extenuating circumstances

You don’t need to look far for evidence that humankind labours (now, post-Fall) in what the Shorter Catechism calls “a state of sin and misery.” And even though sin and misery can sometimes be dissociated, it is often the case that misery enters human experience as a result of sin.

A question for your consideration is, then, to what extent is it legitimate to pity people who have brought their misery on themselves very largely through their own sin? This seems to be one of the issues raised in a blogpost which I read a wee while back, where the writer seemed to be suggesting that being able to rationalise why someone committed a particular sin does not allow you to pity the sinner in their resulting misery – or at least not unless they are repenting of their sin.*

The writer argued like this (summarised):

I’m uncomfortable with the “here’s why {anyone} sinned, so feel compassion” line, as if a rationale for sin enables pity for the sinner. Let me explain why … [S]uppose … we were talking about adultery … a man who has committed adultery. … Are you interested in a discussion of why he did it, so you can feel more compassion for him? Do you want to hear about how cold, distant, and disrespectful his wife was? Do you want to hear about how she shamed him publicly, and shunned him privately? Do you want to hear about our society, the pressure it puts on men, the allurements to infidelity, and so on?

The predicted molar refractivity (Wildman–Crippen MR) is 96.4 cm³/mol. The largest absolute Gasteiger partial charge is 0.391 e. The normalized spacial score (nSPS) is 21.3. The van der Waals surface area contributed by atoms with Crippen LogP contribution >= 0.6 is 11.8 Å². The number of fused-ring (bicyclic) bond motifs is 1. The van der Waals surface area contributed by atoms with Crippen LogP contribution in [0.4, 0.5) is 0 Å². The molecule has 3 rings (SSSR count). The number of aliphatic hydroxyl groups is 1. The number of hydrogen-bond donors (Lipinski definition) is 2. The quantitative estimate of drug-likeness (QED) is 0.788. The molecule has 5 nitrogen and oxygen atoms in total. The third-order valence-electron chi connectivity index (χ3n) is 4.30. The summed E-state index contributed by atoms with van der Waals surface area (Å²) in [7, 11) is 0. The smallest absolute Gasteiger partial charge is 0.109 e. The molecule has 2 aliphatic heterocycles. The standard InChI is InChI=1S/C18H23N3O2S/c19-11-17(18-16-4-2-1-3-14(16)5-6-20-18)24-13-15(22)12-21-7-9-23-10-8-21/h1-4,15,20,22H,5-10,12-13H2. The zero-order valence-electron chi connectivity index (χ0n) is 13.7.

No, I’m sure you don’t. I don’t, either! In fact, I’d bet cash money that the percentage of readers ready to sympathize with Sinner A dropped dramatically when I shifted to Sinner B.
But why? Is sin sin, or is it not? Are some sins special sins?

Sin, the writer says later, is always inexcusable – and he also says (as I agree) there’s no use trying to alleviate people’s feelings of guilt by shirking the issue that they really are guilty.

Yet it would be a mistake to think that all sins are equally heinous, even considered in themselves. There are also various ‘aggravations’ which can enter in too, to borrow from the Larger Catechism: If a sin is committed (a) maliciously (b) against someone who has been very kind to you (c) in front of someone who is likely to be shocked by it (d) when you should know better, these factors give the sin a much greater aggravation than it would otherwise have, even supposing it was no more than a word or two. (Larger Catechism 151).